A while back, after after a post on President Obama’s political successes, I had a close friend text me about his family’s financial struggles with Obamacare. I still believe in the premise of national health care and that our government has a moral obligation to provide health care to all of its citizens. But that portion of my article was short on specifics. My friend, whose wife I have known since I was 11 and whose wedding I preached, enlightened me to the very real financial struggles they are now facing because of this new law. They are both self-employed and are confronted with premiums, deductibles, and co-pays that are significantly higher than before. I believe these issues can be addressed, but in the meantime my friends will feel the pinch. Significantly. My platitudes did not consider their actual living. My politics did not consider the real-world struggles they are now facing. I could have responded with a savvy political answer or a passionate argument to my position, but neither would have solved what is now a very real problem for my friends.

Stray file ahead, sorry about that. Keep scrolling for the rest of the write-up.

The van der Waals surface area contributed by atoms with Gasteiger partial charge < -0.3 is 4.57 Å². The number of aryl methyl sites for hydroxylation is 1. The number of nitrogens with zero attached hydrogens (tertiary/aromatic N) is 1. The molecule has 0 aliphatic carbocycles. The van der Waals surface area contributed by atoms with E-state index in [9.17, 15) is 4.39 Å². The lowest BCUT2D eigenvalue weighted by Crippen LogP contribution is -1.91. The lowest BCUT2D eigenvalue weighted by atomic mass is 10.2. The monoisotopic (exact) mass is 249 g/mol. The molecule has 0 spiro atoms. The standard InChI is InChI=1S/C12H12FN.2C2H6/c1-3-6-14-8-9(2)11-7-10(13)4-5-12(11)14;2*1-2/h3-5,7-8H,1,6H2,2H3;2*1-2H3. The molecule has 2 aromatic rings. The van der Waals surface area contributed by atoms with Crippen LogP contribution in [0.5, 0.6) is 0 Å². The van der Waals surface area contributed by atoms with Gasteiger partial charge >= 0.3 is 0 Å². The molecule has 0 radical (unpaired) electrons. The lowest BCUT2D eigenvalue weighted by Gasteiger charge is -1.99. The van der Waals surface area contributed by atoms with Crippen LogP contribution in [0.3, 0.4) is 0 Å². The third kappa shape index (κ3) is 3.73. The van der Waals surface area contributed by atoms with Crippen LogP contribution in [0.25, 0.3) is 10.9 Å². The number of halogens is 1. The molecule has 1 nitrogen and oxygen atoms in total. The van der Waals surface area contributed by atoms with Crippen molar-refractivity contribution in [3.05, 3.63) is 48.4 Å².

A former roommate of mine from college came out as a homosexual a few years after we graduated. We did not see one another for years, but recently ran into one another and had the opportunity to spend a couple of hours talking over breakfast. This friend knows how I feel about his sexual orientation. However, our conversation that day didn’t address the issue that likely would have resulted in two friends never talking to one another again. Rather, we discussed how we can mutually accept our beliefs and seek common goals (in this instance, political ones). We didn’t focus on that which divides us, rather on the countless other things that unite us. That morning I had to step way outside of my comfort zone and accept my friend for who he is, in order that we could once again become neighbors. If I did not do this, the conversation would have ended, and with it, the good that I pray came from it.

I’m sure many of you have similar examples. I think the conversations that take place on The Jagged Word illustrate what I’m suggesting.

Make no mistake, religion and politics will continue to divide us. This division will never end. But how we treat those who disagree with us, how we love our neighbor that stands against things sacred to us, speak volumes about who we are and the faith and politics that we represent.